In the end, criminal justice isn't a dealbreaker for us by the Forward

How hitting Bloomberg on Stop and Frisk could backfire with Black voters

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Going into Wednesday night’s pre-caucus debate in Nevada, former New York City mayor and current presidential contender Michael Bloomberg must have know he’d get grilled over “Stop and Frisk”, the policy implemented during his time as mayor whereby young Black and Latino men were regularly thrown up against a wall by police absent any justification. Stop and Frisk, which ruined lives and destroyed any semblance of trust between minority communities and the cops, was eventually ruled unconstitutional, and since seeking the presidency, Bloomberg has apologized for it. But his apology, like his comments when asked about the policy on the debate stage, was stilted and mealy-mouthed. Not only was the follow-up apology even flatter than the first, but there was no clear explanation for how this gross miscarriage of justice had happened.

“The one thing that I’m really worried about, embarrassed about, was how it turned out with stop-and-frisk,” Bloomberg said. What happened, Bloomberg said, “was it got out of control.”

It’s the understatement of the year. As the Prison Policy Initiative notes, in 2011, the peak year for Stop and Frisk, police stopped 685,724 people, 84% of whom were African American and Latino, with “physical force” being used in nearly 23% of those instances. Yet police found weapons, and “mostly knives” at that, during just one percent of those Stop and Frisk episodes with Black and Brown “suspects.” Meanwhile, weapons were found on whites twice as often.

It was a shameful episode in New York history. And yet, despite this ugly history, Bloomberg is surging in the polls with Black voters, many of whom are switching their support from former Vice President Joe Biden. Morning Consult and YouGov both find him in third place with Black voters, polling at 16% and 17% respectively.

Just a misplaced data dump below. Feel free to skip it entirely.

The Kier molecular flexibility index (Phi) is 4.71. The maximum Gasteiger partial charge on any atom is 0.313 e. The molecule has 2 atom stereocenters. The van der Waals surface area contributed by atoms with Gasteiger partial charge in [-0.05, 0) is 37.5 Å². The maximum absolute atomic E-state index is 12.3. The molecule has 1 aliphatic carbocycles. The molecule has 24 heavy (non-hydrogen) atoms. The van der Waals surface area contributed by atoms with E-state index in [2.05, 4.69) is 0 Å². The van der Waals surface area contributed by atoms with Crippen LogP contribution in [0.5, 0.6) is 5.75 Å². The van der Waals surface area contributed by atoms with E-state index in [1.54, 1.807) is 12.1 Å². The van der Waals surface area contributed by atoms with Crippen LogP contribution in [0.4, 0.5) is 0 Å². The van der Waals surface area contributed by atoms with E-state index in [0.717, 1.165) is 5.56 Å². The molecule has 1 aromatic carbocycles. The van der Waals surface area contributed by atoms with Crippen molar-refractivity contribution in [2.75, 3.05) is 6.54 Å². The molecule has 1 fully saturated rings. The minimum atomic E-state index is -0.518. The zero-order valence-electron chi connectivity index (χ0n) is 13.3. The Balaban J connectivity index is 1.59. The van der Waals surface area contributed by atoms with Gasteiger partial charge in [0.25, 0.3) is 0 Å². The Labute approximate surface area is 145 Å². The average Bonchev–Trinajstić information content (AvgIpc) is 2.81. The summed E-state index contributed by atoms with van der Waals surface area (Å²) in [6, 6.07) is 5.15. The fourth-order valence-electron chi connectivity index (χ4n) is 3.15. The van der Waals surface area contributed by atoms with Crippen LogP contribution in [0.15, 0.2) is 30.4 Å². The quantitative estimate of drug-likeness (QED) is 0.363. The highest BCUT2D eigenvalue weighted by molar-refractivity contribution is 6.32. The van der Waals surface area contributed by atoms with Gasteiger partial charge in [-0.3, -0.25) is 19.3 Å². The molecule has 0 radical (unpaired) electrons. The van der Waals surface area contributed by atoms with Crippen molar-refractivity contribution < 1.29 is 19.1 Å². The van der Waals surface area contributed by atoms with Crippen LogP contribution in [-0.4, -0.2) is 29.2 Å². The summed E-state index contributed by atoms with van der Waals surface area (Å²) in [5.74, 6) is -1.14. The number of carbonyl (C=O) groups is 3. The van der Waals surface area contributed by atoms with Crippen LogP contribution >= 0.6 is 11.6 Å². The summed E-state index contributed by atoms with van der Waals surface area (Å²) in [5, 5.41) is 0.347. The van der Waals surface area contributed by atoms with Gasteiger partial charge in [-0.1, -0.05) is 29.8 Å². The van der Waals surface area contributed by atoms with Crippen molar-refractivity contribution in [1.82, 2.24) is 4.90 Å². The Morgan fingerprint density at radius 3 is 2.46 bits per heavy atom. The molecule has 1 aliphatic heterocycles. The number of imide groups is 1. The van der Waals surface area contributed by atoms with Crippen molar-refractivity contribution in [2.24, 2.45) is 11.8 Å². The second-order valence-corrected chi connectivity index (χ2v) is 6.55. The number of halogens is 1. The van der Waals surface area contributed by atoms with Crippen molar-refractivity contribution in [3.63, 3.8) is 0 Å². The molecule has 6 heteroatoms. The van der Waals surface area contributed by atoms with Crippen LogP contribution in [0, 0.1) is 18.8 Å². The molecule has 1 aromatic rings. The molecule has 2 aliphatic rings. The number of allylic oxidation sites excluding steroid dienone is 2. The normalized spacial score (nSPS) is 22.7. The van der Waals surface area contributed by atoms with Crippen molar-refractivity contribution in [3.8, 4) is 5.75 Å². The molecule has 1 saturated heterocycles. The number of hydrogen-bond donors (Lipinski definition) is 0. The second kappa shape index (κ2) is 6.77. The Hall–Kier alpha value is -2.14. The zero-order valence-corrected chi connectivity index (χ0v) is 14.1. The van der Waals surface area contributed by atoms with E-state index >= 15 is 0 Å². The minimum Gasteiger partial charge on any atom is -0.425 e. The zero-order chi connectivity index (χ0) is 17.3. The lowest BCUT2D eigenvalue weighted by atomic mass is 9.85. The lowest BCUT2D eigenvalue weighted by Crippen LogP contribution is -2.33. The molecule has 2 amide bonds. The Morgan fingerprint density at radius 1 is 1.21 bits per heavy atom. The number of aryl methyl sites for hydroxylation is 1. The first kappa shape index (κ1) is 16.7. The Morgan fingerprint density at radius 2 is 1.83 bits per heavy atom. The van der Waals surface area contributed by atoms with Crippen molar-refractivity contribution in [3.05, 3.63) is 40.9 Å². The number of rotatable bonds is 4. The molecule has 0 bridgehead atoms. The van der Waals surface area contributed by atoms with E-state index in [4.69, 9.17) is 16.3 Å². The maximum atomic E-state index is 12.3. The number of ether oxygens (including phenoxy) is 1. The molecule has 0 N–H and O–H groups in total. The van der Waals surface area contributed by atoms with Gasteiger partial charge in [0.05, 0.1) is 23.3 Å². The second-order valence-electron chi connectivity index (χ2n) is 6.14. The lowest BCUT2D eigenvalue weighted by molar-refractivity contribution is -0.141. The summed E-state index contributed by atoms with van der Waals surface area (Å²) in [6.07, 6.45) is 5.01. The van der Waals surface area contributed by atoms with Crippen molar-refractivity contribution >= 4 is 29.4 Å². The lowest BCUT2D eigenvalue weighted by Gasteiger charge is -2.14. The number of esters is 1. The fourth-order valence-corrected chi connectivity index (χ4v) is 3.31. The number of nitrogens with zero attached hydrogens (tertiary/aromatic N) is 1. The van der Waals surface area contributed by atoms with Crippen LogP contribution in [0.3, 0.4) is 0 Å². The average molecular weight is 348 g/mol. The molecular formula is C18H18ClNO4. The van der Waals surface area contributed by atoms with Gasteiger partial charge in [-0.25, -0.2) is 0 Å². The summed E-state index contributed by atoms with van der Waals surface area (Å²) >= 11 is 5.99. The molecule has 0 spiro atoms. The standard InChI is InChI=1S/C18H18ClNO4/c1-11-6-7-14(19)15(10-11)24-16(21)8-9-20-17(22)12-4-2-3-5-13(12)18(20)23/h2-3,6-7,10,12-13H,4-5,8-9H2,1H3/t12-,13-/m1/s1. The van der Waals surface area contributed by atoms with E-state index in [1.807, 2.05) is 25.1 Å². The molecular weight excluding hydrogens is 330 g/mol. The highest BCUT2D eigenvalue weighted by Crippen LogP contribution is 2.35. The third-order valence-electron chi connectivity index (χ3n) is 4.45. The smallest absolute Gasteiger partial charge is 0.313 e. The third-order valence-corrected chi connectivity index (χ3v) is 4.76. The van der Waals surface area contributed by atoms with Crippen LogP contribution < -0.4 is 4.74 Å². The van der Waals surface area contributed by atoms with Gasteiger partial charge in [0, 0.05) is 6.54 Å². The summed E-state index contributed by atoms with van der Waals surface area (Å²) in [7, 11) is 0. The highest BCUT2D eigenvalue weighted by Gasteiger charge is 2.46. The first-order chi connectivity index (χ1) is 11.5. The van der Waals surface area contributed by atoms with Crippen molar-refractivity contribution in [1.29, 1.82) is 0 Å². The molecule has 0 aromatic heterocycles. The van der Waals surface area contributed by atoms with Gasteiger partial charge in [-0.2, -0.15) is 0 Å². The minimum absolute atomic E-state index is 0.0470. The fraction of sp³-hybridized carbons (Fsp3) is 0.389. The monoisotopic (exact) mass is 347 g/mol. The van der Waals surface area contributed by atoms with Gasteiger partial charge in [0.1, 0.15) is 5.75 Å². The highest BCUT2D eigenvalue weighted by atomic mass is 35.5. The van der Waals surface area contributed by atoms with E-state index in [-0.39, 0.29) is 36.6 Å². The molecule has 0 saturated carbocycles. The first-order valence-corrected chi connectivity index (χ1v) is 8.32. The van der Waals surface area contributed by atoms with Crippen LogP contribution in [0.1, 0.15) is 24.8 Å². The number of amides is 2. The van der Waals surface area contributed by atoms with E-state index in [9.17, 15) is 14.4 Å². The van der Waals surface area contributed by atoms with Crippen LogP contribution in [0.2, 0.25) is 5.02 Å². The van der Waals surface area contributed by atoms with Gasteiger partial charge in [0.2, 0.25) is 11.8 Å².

What many white pundits fail to understand is that while Black communities paid a steep price for the horror of Stop and Frisk, many Black voters will find it in their hearts forgive the mayor if he seems poised to deliver on some of the other major problems our communities face. It’s absolutely a steep climb for the mayor — but a very aggressive media blitz in Black media and political spaces is already paying off.

Opinion | How hitting Bloomberg on Stop and Frisk could backfire with Black voters

His effort to reach out to Black voters is not just impressive but commendable. Democrats have a bad habit of putting very little investment in Black media, political consultants and organized infrastructure — and then feigning surprise or irritation when they don’t get the Black votes needed.

For Bloomberg, doing the exact opposite is paying dividends. It reflects Bloomberg’s gambit that Stop and Frisk won’t completely derail his chance at winning the Democratic nomination — because Black voters have always faced these kinds of difficult, Machiavellian, lesser-of-two-evils choices.

The truth is, most Black voters are prioritizing the defeat of Donald Trump in 2020. They’re politically savvy and strategic enough to know that voters can’t take any chances this second round. What the polling means is that Black voters think Bloomberg has the best chance to beat Trump.